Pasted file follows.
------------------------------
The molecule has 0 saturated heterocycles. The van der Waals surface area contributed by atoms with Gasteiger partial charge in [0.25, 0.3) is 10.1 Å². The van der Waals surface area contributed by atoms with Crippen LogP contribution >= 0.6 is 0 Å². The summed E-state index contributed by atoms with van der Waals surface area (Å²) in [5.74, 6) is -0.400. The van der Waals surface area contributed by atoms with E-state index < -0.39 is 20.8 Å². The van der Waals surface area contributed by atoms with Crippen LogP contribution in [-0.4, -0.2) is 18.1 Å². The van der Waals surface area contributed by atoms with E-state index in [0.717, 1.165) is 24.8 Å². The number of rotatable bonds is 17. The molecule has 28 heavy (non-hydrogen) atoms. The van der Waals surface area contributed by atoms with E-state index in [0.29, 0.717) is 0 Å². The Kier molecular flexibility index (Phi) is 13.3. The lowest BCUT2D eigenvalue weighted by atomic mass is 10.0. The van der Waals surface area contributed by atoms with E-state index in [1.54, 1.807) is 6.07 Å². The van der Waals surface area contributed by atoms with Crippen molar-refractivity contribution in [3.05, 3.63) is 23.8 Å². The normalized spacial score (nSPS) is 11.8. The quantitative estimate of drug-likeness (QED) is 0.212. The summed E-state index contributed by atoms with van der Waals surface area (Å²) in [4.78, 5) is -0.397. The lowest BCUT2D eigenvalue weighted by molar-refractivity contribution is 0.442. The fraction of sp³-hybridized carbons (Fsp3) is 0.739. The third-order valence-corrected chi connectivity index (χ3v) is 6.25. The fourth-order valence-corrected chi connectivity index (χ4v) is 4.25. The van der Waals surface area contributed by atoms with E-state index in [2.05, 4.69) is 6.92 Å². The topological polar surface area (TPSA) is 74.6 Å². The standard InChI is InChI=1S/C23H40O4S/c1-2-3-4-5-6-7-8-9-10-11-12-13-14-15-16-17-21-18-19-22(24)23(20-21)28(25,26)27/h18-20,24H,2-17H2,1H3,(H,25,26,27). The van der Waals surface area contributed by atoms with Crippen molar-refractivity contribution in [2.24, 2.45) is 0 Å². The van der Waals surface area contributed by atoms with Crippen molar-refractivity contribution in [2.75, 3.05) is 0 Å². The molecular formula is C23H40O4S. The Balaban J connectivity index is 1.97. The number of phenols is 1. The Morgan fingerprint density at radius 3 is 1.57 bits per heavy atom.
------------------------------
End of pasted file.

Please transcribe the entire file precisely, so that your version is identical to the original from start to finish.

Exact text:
The molecule has 0 saturated heterocycles. The van der Waals surface area contributed by atoms with Gasteiger partial charge in [0.25, 0.3) is 10.1 Å². The van der Waals surface area contributed by atoms with Crippen LogP contribution >= 0.6 is 0 Å². The summed E-state index contributed by atoms with van der Waals surface area (Å²) in [5.74, 6) is -0.400. The van der Waals surface area contributed by atoms with E-state index < -0.39 is 20.8 Å². The van der Waals surface area contributed by atoms with Crippen LogP contribution in [-0.4, -0.2) is 18.1 Å². The van der Waals surface area contributed by atoms with E-state index in [0.717, 1.165) is 24.8 Å². The number of rotatable bonds is 17. The molecule has 28 heavy (non-hydrogen) atoms. The van der Waals surface area contributed by atoms with E-state index in [0.29, 0.717) is 0 Å². The Kier molecular flexibility index (Phi) is 13.3. The lowest BCUT2D eigenvalue weighted by atomic mass is 10.0. The van der Waals surface area contributed by atoms with E-state index in [1.54, 1.807) is 6.07 Å². The van der Waals surface area contributed by atoms with Crippen molar-refractivity contribution in [3.05, 3.63) is 23.8 Å². The normalized spacial score (nSPS) is 11.8. The quantitative estimate of drug-likeness (QED) is 0.212. The summed E-state index contributed by atoms with van der Waals surface area (Å²) in [4.78, 5) is -0.397. The lowest BCUT2D eigenvalue weighted by molar-refractivity contribution is 0.442. The fraction of sp³-hybridized carbons (Fsp3) is 0.739. The third-order valence-corrected chi connectivity index (χ3v) is 6.25. The fourth-order valence-corrected chi connectivity index (χ4v) is 4.25. The van der Waals surface area contributed by atoms with E-state index in [2.05, 4.69) is 6.92 Å². The topological polar surface area (TPSA) is 74.6 Å². The standard InChI is InChI=1S/C23H40O4S/c1-2-3-4-5-6-7-8-9-10-11-12-13-14-15-16-17-21-18-19-22(24)23(20-21)28(25,26)27/h18-20,24H,2-17H2,1H3,(H,25,26,27). The van der Waals surface area contributed by atoms with Crippen molar-refractivity contribution in [2.24, 2.45) is 0 Å². The van der Waals surface area contributed by atoms with Crippen molar-refractivity contribution in [2.75, 3.05) is 0 Å². The molecular formula is C23H40O4S. The Balaban J connectivity index is 1.97. The number of phenols is 1. The Morgan fingerprint density at radius 3 is 1.57 bits per heavy atom.